The first part is occupied with an enumeration of the many rare circumstances which must combine to form a distinguished novelist. And with all his observations on this subject our own opinion would have entirely coincided, had they not been vitiated by his peculiar ideas concerning cause and effect. To us it is very manifest, that a good moral fiction must be the result of all that is excellent in history, in biography, in the drama, and in every other department of literature which relates to the conduct and transactions of men. It is entirely of modern origin; and seems, indeed, to be the very consummation of literature and philosophy. The historian and the biographer have only to work upon the materials and to employ the colouring which are already furnished to their hands:-the novelist must not only be equal to both in the skill of application,—but invent his own materials, and compose his own colouring. To detail with perspicuity and elegance the facts which are recondited and preserved by others, is comparatively so easy a task, that a person of very limited experience might perform it with success; but to institute the whole story and concatenate, in a probable way, the various incidents of which it is made up, so as to make them terminate in one great and consummate event, is a work that requires a very extensive acquaintance with the experience of others, joined to a long course of close personal investigation into men and things. Moral fiction is, therefore, the very last department into which we should advise an author to hazard his steps:---and yet, as it purely is the work of the imagination, and as the imaginative faculty is in the most vivid and constant exercise during the season of youth, a novel is almost invariably the first offering which a writer imposes on the altar of taste.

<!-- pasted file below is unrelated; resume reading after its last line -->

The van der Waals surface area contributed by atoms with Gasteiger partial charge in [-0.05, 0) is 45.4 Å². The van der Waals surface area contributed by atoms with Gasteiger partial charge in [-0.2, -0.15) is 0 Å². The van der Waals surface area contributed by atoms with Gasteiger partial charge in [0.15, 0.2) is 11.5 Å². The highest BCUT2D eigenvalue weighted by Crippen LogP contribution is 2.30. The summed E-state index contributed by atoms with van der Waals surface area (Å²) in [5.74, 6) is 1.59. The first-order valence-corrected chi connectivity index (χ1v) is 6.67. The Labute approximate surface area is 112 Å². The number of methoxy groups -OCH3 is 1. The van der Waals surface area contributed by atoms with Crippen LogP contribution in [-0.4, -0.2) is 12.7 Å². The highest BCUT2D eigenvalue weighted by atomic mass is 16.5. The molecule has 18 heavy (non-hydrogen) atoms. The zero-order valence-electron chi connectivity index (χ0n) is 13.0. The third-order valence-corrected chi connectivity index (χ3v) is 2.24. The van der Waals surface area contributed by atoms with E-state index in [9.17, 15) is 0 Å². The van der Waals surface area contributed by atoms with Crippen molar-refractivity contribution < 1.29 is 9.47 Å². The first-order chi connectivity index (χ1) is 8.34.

Youth, too, is the very season in which the imagination is the least capable, and the least inclined, to observe any of Horace's rules: and hence it is, that the great part of modern novels are stuffed with monstrous actors and incredible adventures. Perhaps we are oftener moved by hair-springs, than by levers;--and, in general, it requires a pretty long experience and a well practised eye to detect and reveal these subtile motives of human conduct. Extraordinary native powers, combined with good education and frequent opportunities, may sometimes render even a youth capable of penetrating, through the actions of men, to the hidden and evanescent causes by which they are produced: but the examples are rare; and, as a general proposition, it is indubitable that the youthful mind has very little cognizance of any motives or causes, except such as are distant, obvious, and palpable. When young persons undertake the production of a novel, therefore, they are incapable of connecting and interweaving the various parts of the story according to the model of actual life. The threads of the fabric are not interlaced and run into each other like the real conduct and events of the world;—but are employed to sew the different incidents to one another, in a clumsy, though gorgeous, patchwork,--late qui splendeat unus et alter assuitur pannus.-Unfortunately, however, these very productions are exhibited to eyes as little capable as those of the authors themselves, to perceive any thing artificial or uneven in the conjunctions, by which the piece is held together. And thus it happens, that, notwithstanding the constant violation of nature in the great body of novels, they are a species of literary works which is more abundantly and more extensively circulated, than, perhaps, any other whatsoever. Old men of taste are very select and fastidious in the perusal of novels; but the omnivorous maw of youth devours indiscriminately whatever is thrown into it.